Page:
Scripture: Luke 1:26-38
Key verse: (37) “For nothing will be impossible with God.”
Reflection: “How can this be?” That’s Mary’s question. Perhaps it is ours. How can this be? Some pose this question from a scientific perspective. How is it biologically possible for Mary to have a child? Certainly that’s the starting point for Mary. Yet once Gabriel explains God has conceived this miraculous plan, Mary is no longer concerned with the science of the process. Rather, she embraces her call in the holy mystery unfolding. Too often we get caught up in the science and historicity of this story, refusing to submit to the wonder and mystery of it. We draw up battle lines with “belief in the virgin birth” as the front of our holy wars. Fundamentalists affirm their belief. Atheists reject what they see as “fantasy.” In the process both fail to recognize they are opposite sides of the same modernist coin, reducing truth to scientific—historical categories.
Perhaps virgin birth is not meant to be explained, but rather to call forth our wonder. French philosopher Paul Ricoeur spoke of the “second naiveté” – not the naiveté of the child, but the openness to wonder and mystery. Ricoeur called into question the extension of rationality to all levels of our existence. He suggests we must fight against the “reduction from the mysterious to the problematic.” In other words, we must not reduce the virgin birth to a problem to resolve, but rather a mystery to embrace. Ricoeur rightly diagnosed that if we accept truth only as science comprehends it, then the world becomes the realm of the manageable-“the universally available”—and we believe we can control it. He called this the “desacralization” of the world. We might call it, “secularization.” This modernist thinking has left us with a world void of meaning, a hollowness to life that can explain almost every how, but has no access to the question, “Why?”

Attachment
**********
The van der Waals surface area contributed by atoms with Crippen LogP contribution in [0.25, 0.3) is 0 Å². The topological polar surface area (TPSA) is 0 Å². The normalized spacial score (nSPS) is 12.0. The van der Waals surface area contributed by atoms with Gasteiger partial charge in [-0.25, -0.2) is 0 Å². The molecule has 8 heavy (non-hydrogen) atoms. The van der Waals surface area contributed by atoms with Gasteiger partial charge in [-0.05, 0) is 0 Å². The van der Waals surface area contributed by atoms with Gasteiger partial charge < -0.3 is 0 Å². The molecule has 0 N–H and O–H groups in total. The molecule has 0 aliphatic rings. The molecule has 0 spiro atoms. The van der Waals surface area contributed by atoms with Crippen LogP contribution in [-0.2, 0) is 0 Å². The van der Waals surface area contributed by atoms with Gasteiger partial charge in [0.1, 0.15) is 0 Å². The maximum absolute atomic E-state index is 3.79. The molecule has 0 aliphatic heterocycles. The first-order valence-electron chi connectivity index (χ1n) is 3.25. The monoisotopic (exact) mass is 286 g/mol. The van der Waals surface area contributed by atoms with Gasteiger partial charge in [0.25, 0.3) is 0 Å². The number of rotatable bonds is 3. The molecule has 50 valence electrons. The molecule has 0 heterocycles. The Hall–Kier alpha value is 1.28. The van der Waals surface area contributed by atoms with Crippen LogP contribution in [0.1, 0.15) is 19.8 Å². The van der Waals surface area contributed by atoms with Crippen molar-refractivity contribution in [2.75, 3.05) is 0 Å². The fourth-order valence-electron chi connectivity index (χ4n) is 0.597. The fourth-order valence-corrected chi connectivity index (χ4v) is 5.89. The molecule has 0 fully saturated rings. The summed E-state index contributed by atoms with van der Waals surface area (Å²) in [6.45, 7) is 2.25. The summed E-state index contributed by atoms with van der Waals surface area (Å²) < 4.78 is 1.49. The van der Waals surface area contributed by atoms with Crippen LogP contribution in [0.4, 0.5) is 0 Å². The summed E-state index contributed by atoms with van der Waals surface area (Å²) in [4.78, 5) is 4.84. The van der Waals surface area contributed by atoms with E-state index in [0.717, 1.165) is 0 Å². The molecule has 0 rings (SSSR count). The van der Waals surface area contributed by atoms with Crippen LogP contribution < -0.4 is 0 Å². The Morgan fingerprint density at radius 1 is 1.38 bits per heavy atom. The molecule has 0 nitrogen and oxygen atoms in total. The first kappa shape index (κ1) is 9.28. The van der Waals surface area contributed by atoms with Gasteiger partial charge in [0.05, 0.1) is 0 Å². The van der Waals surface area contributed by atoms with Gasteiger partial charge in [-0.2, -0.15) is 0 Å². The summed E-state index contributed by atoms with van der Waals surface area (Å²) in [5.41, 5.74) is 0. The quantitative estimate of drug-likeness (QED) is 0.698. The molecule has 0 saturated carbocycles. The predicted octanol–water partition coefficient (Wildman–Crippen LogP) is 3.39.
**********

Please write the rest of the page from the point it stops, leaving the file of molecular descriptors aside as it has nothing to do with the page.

Why is the question born of these sacred stories through which we understand the world. Ricoeur described the power of these stories as “mythicopoetic.” He writes, “Human beings are always sustained by our mythicopoetic core; always created and recreated by a generative word. I believe that the fundamental theme of sacred story is this awakening and this call, into the heart of existence, of the imagination of the possible.” Or as Mary put it, “How can this be?” This is not a scientific question, not a question of the means by which this is to happen, but a question of meaning, a question of possibility, a question of imagination. How can this be? How can the Almighty God of the universe choose to come among us through a baby born to this unwed young woman from Nazareth? How can the one who will redeem the world be born in her? How can this be?
Of Mary’s question, Karl Barth writes, “There is no answer, no explanation to Mary’s question. As answer there is only God…God will make it possible.” Ultimately, that’s enough for Mary. “Let it be with me according to your word.” She says, “Yes,” to a plan only God could conceive, and the redemption of the world unfolds.
“How can this be?” We ask. Nothing is impossible with God. Of this, Barth concludes, “We only notice God’s omnipotence when we do as Mary does, when we grant, concede, agree: ‘Let it be with me according to your Word.’ With this we acknowledge what God has said will be carried out.” Which is to say, with this we acknowledge, nothing is impossible with God. Welcome to the world of the imagination of the possible. That, beloved, is the essence of faith.
Prayer: With our sister, Mary, we often wonder, “How can this be?” O God. We see our broken world filled with struggle and suffering; we contemplate the challenges of our own lives, we consider the pain of those we love and we wonder, “How can this be?” In love, you join us in the midst of this. You come among us in ways beyond our wildest imaginations. Open us, O God to your generative Word. Open us to the imagination of the possible, that we might be your agents of hope, for nothing is impossible with you. Give us the faith of Mary, the faith to say, “Here I am, the servant of the Lord, let it be with me according to your word.” Amen.
Author: Joe Clifford
[Scripture quotations are from New Revised Standard Version Bible, copyright © 1989 National Council of the Churches of Christ in the United States of America. Used by permission. All rights reserved].